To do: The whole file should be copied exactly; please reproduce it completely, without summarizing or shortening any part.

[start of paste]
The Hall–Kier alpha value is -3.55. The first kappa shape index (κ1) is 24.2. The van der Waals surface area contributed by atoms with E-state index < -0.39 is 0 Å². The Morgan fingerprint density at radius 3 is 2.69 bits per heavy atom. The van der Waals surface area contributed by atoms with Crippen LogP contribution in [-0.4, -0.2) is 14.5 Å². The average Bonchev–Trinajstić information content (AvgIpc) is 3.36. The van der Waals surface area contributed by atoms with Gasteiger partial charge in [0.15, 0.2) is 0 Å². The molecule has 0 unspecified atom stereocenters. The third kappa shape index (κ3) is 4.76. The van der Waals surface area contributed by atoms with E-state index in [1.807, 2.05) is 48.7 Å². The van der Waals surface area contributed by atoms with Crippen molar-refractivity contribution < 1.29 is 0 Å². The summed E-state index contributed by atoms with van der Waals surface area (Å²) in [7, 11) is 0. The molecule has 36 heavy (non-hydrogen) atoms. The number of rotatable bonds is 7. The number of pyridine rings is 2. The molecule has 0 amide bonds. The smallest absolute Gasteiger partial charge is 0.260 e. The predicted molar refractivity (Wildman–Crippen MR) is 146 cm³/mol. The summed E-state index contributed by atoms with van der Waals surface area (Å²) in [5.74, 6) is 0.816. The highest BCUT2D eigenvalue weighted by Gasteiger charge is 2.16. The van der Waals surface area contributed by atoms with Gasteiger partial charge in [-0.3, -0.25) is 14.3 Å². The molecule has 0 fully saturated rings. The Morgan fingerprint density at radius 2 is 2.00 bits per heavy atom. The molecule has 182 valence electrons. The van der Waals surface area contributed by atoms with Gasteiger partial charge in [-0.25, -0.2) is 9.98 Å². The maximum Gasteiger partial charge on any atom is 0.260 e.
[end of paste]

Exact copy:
The Hall–Kier alpha value is -3.55. The first kappa shape index (κ1) is 24.2. The van der Waals surface area contributed by atoms with E-state index < -0.39 is 0 Å². The Morgan fingerprint density at radius 3 is 2.69 bits per heavy atom. The van der Waals surface area contributed by atoms with Crippen LogP contribution in [-0.4, -0.2) is 14.5 Å². The average Bonchev–Trinajstić information content (AvgIpc) is 3.36. The van der Waals surface area contributed by atoms with Gasteiger partial charge in [0.15, 0.2) is 0 Å². The molecule has 0 unspecified atom stereocenters. The third kappa shape index (κ3) is 4.76. The van der Waals surface area contributed by atoms with E-state index in [1.807, 2.05) is 48.7 Å². The van der Waals surface area contributed by atoms with Crippen molar-refractivity contribution < 1.29 is 0 Å². The summed E-state index contributed by atoms with van der Waals surface area (Å²) in [7, 11) is 0. The molecule has 36 heavy (non-hydrogen) atoms. The number of rotatable bonds is 7. The number of pyridine rings is 2. The molecule has 0 amide bonds. The smallest absolute Gasteiger partial charge is 0.260 e. The predicted molar refractivity (Wildman–Crippen MR) is 146 cm³/mol. The summed E-state index contributed by atoms with van der Waals surface area (Å²) in [5.74, 6) is 0.816. The highest BCUT2D eigenvalue weighted by Gasteiger charge is 2.16. The van der Waals surface area contributed by atoms with Gasteiger partial charge in [-0.3, -0.25) is 14.3 Å². The molecule has 0 fully saturated rings. The Morgan fingerprint density at radius 2 is 2.00 bits per heavy atom. The molecule has 182 valence electrons. The van der Waals surface area contributed by atoms with Gasteiger partial charge in [-0.25, -0.2) is 9.98 Å². The maximum Gasteiger partial charge on any atom is 0.260 e.